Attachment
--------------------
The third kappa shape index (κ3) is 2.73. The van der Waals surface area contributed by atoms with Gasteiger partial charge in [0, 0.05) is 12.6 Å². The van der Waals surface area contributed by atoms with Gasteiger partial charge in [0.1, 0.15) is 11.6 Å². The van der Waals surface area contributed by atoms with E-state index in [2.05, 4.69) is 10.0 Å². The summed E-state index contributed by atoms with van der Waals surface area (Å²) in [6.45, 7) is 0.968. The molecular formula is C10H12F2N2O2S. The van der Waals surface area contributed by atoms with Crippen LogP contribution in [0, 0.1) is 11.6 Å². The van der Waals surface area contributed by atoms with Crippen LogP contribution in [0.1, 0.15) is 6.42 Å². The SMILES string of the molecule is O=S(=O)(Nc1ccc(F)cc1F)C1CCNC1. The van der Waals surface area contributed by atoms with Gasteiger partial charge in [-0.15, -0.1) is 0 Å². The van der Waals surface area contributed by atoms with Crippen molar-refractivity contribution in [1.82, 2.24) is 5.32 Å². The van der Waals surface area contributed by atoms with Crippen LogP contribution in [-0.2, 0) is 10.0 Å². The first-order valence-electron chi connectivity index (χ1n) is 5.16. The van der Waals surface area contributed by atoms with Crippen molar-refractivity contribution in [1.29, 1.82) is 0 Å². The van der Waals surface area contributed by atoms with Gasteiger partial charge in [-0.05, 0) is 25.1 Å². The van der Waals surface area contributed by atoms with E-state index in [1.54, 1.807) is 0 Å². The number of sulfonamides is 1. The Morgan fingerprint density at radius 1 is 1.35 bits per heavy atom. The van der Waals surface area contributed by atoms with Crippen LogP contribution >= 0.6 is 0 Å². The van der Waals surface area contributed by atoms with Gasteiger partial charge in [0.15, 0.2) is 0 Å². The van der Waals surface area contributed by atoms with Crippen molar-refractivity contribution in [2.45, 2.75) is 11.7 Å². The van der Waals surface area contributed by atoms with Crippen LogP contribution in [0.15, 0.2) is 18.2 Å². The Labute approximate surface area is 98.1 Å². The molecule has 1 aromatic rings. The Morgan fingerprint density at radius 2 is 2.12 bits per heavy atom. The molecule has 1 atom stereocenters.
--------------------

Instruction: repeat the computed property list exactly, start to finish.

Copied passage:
The third kappa shape index (κ3) is 2.73. The van der Waals surface area contributed by atoms with Gasteiger partial charge in [0, 0.05) is 12.6 Å². The van der Waals surface area contributed by atoms with Gasteiger partial charge in [0.1, 0.15) is 11.6 Å². The van der Waals surface area contributed by atoms with E-state index in [2.05, 4.69) is 10.0 Å². The summed E-state index contributed by atoms with van der Waals surface area (Å²) in [6.45, 7) is 0.968. The molecular formula is C10H12F2N2O2S. The van der Waals surface area contributed by atoms with Crippen LogP contribution in [0, 0.1) is 11.6 Å². The van der Waals surface area contributed by atoms with Crippen LogP contribution in [0.1, 0.15) is 6.42 Å². The SMILES string of the molecule is O=S(=O)(Nc1ccc(F)cc1F)C1CCNC1. The van der Waals surface area contributed by atoms with Gasteiger partial charge in [-0.15, -0.1) is 0 Å². The van der Waals surface area contributed by atoms with Crippen molar-refractivity contribution in [1.82, 2.24) is 5.32 Å². The van der Waals surface area contributed by atoms with Crippen LogP contribution in [-0.2, 0) is 10.0 Å². The first-order valence-electron chi connectivity index (χ1n) is 5.16. The van der Waals surface area contributed by atoms with Crippen molar-refractivity contribution in [1.29, 1.82) is 0 Å². The van der Waals surface area contributed by atoms with Gasteiger partial charge in [-0.05, 0) is 25.1 Å². The van der Waals surface area contributed by atoms with E-state index in [1.54, 1.807) is 0 Å². The number of sulfonamides is 1. The Morgan fingerprint density at radius 1 is 1.35 bits per heavy atom. The van der Waals surface area contributed by atoms with Crippen LogP contribution >= 0.6 is 0 Å². The van der Waals surface area contributed by atoms with Gasteiger partial charge in [0.15, 0.2) is 0 Å². The van der Waals surface area contributed by atoms with Crippen molar-refractivity contribution in [2.45, 2.75) is 11.7 Å². The van der Waals surface area contributed by atoms with Crippen LogP contribution in [0.15, 0.2) is 18.2 Å². The Labute approximate surface area is 98.1 Å². The molecule has 1 aromatic rings. The Morgan fingerprint density at radius 2 is 2.12 bits per heavy atom. The molecule has 1 atom stereocenters.